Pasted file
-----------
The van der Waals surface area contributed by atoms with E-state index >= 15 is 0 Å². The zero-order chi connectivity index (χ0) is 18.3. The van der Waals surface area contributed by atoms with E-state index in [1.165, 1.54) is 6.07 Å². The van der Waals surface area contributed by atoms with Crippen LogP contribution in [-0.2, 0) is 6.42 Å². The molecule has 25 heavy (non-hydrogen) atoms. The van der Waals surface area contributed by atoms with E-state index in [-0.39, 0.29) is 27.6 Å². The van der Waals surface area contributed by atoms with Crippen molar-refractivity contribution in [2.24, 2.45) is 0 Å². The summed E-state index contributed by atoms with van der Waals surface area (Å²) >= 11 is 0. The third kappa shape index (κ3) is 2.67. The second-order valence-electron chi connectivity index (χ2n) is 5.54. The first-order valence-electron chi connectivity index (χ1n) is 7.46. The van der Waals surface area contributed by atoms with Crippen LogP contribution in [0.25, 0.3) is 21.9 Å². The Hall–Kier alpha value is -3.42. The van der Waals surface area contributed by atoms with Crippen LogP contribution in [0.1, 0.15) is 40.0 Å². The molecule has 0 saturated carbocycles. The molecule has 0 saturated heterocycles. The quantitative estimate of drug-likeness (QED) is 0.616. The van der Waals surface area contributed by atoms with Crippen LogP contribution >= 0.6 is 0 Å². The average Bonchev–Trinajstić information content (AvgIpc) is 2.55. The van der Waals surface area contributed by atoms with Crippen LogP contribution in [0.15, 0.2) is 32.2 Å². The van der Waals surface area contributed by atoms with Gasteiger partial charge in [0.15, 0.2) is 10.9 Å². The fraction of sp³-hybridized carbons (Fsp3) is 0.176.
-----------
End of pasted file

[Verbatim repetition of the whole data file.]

The van der Waals surface area contributed by atoms with E-state index >= 15 is 0 Å². The zero-order chi connectivity index (χ0) is 18.3. The van der Waals surface area contributed by atoms with E-state index in [1.165, 1.54) is 6.07 Å². The van der Waals surface area contributed by atoms with Crippen LogP contribution in [-0.2, 0) is 6.42 Å². The molecule has 25 heavy (non-hydrogen) atoms. The van der Waals surface area contributed by atoms with E-state index in [-0.39, 0.29) is 27.6 Å². The van der Waals surface area contributed by atoms with Crippen molar-refractivity contribution in [2.24, 2.45) is 0 Å². The summed E-state index contributed by atoms with van der Waals surface area (Å²) >= 11 is 0. The third kappa shape index (κ3) is 2.67. The second-order valence-electron chi connectivity index (χ2n) is 5.54. The first-order valence-electron chi connectivity index (χ1n) is 7.46. The van der Waals surface area contributed by atoms with Crippen LogP contribution in [0.25, 0.3) is 21.9 Å². The Hall–Kier alpha value is -3.42. The van der Waals surface area contributed by atoms with Crippen LogP contribution in [0.1, 0.15) is 40.0 Å². The molecule has 0 saturated carbocycles. The molecule has 0 saturated heterocycles. The quantitative estimate of drug-likeness (QED) is 0.616. The van der Waals surface area contributed by atoms with Crippen LogP contribution >= 0.6 is 0 Å². The average Bonchev–Trinajstić information content (AvgIpc) is 2.55. The van der Waals surface area contributed by atoms with Crippen LogP contribution in [0.15, 0.2) is 32.2 Å². The van der Waals surface area contributed by atoms with Gasteiger partial charge in [0.15, 0.2) is 10.9 Å². The fraction of sp³-hybridized carbons (Fsp3) is 0.176.